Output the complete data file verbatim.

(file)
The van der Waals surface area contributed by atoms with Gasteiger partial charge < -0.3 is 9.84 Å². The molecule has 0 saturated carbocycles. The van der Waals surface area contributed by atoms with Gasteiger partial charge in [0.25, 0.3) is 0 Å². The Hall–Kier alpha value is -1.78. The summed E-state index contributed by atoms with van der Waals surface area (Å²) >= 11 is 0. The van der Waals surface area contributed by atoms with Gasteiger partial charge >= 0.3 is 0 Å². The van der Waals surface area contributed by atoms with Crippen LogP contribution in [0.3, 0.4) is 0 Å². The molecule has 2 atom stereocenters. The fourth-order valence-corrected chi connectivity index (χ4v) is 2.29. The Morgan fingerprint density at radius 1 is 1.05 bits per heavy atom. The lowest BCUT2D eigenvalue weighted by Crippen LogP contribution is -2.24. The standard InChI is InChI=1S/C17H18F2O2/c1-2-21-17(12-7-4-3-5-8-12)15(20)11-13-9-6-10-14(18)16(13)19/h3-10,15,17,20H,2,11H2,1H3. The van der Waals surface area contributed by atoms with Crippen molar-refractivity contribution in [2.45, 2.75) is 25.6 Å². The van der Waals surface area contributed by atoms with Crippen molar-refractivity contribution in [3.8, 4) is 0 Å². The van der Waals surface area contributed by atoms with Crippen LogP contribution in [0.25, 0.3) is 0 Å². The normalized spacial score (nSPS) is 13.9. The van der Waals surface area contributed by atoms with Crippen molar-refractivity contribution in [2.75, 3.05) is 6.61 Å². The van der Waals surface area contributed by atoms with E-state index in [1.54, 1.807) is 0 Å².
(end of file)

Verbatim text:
The van der Waals surface area contributed by atoms with Gasteiger partial charge < -0.3 is 9.84 Å². The molecule has 0 saturated carbocycles. The van der Waals surface area contributed by atoms with Gasteiger partial charge in [0.25, 0.3) is 0 Å². The Hall–Kier alpha value is -1.78. The summed E-state index contributed by atoms with van der Waals surface area (Å²) >= 11 is 0. The van der Waals surface area contributed by atoms with Gasteiger partial charge >= 0.3 is 0 Å². The van der Waals surface area contributed by atoms with Crippen LogP contribution in [0.3, 0.4) is 0 Å². The molecule has 2 atom stereocenters. The fourth-order valence-corrected chi connectivity index (χ4v) is 2.29. The Morgan fingerprint density at radius 1 is 1.05 bits per heavy atom. The lowest BCUT2D eigenvalue weighted by Crippen LogP contribution is -2.24. The standard InChI is InChI=1S/C17H18F2O2/c1-2-21-17(12-7-4-3-5-8-12)15(20)11-13-9-6-10-14(18)16(13)19/h3-10,15,17,20H,2,11H2,1H3. The van der Waals surface area contributed by atoms with Crippen molar-refractivity contribution in [2.45, 2.75) is 25.6 Å². The van der Waals surface area contributed by atoms with Crippen molar-refractivity contribution in [3.8, 4) is 0 Å². The van der Waals surface area contributed by atoms with Crippen LogP contribution in [0.25, 0.3) is 0 Å². The normalized spacial score (nSPS) is 13.9. The van der Waals surface area contributed by atoms with Crippen molar-refractivity contribution in [2.75, 3.05) is 6.61 Å². The van der Waals surface area contributed by atoms with E-state index in [1.54, 1.807) is 0 Å².